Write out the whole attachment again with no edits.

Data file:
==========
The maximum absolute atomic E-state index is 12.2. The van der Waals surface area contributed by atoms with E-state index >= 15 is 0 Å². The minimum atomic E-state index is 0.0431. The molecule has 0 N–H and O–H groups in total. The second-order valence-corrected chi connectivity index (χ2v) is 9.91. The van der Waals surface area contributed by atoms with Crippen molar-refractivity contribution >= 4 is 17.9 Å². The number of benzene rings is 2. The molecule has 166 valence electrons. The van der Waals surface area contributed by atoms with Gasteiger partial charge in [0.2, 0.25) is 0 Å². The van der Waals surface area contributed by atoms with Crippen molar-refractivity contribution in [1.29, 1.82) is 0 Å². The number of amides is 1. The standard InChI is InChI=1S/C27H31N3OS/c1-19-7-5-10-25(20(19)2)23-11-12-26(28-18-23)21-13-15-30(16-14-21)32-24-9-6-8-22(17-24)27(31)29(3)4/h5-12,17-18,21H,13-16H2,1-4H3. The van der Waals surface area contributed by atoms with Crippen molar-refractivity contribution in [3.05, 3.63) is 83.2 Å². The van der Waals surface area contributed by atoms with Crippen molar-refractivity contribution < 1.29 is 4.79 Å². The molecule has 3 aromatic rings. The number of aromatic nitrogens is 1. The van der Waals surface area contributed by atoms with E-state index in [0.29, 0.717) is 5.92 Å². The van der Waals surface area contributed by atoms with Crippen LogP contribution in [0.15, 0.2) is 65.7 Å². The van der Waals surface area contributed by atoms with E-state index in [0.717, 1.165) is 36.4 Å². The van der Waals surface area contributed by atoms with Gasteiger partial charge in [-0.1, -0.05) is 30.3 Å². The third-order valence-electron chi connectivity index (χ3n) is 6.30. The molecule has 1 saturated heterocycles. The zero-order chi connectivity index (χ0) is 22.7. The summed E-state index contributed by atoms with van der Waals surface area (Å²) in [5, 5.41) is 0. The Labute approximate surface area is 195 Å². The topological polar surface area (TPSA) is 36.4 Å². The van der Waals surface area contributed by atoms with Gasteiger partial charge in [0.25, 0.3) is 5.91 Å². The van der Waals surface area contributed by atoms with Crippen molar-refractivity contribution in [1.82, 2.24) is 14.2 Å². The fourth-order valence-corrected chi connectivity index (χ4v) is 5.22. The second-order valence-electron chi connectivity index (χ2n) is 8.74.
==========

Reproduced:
The maximum absolute atomic E-state index is 12.2. The van der Waals surface area contributed by atoms with E-state index >= 15 is 0 Å². The minimum atomic E-state index is 0.0431. The molecule has 0 N–H and O–H groups in total. The second-order valence-corrected chi connectivity index (χ2v) is 9.91. The van der Waals surface area contributed by atoms with Crippen molar-refractivity contribution >= 4 is 17.9 Å². The number of benzene rings is 2. The molecule has 166 valence electrons. The van der Waals surface area contributed by atoms with Gasteiger partial charge in [0.2, 0.25) is 0 Å². The van der Waals surface area contributed by atoms with Crippen molar-refractivity contribution in [1.29, 1.82) is 0 Å². The number of amides is 1. The standard InChI is InChI=1S/C27H31N3OS/c1-19-7-5-10-25(20(19)2)23-11-12-26(28-18-23)21-13-15-30(16-14-21)32-24-9-6-8-22(17-24)27(31)29(3)4/h5-12,17-18,21H,13-16H2,1-4H3. The van der Waals surface area contributed by atoms with Crippen molar-refractivity contribution in [3.05, 3.63) is 83.2 Å². The van der Waals surface area contributed by atoms with Crippen molar-refractivity contribution < 1.29 is 4.79 Å². The molecule has 3 aromatic rings. The number of aromatic nitrogens is 1. The van der Waals surface area contributed by atoms with E-state index in [0.29, 0.717) is 5.92 Å². The van der Waals surface area contributed by atoms with Crippen LogP contribution in [0.15, 0.2) is 65.7 Å². The van der Waals surface area contributed by atoms with E-state index in [0.717, 1.165) is 36.4 Å². The van der Waals surface area contributed by atoms with Gasteiger partial charge in [-0.1, -0.05) is 30.3 Å². The third-order valence-electron chi connectivity index (χ3n) is 6.30. The molecule has 1 saturated heterocycles. The zero-order chi connectivity index (χ0) is 22.7. The summed E-state index contributed by atoms with van der Waals surface area (Å²) in [5, 5.41) is 0. The Labute approximate surface area is 195 Å². The topological polar surface area (TPSA) is 36.4 Å². The van der Waals surface area contributed by atoms with Gasteiger partial charge in [0.25, 0.3) is 5.91 Å². The van der Waals surface area contributed by atoms with Crippen molar-refractivity contribution in [1.82, 2.24) is 14.2 Å². The fourth-order valence-corrected chi connectivity index (χ4v) is 5.22. The second-order valence-electron chi connectivity index (χ2n) is 8.74.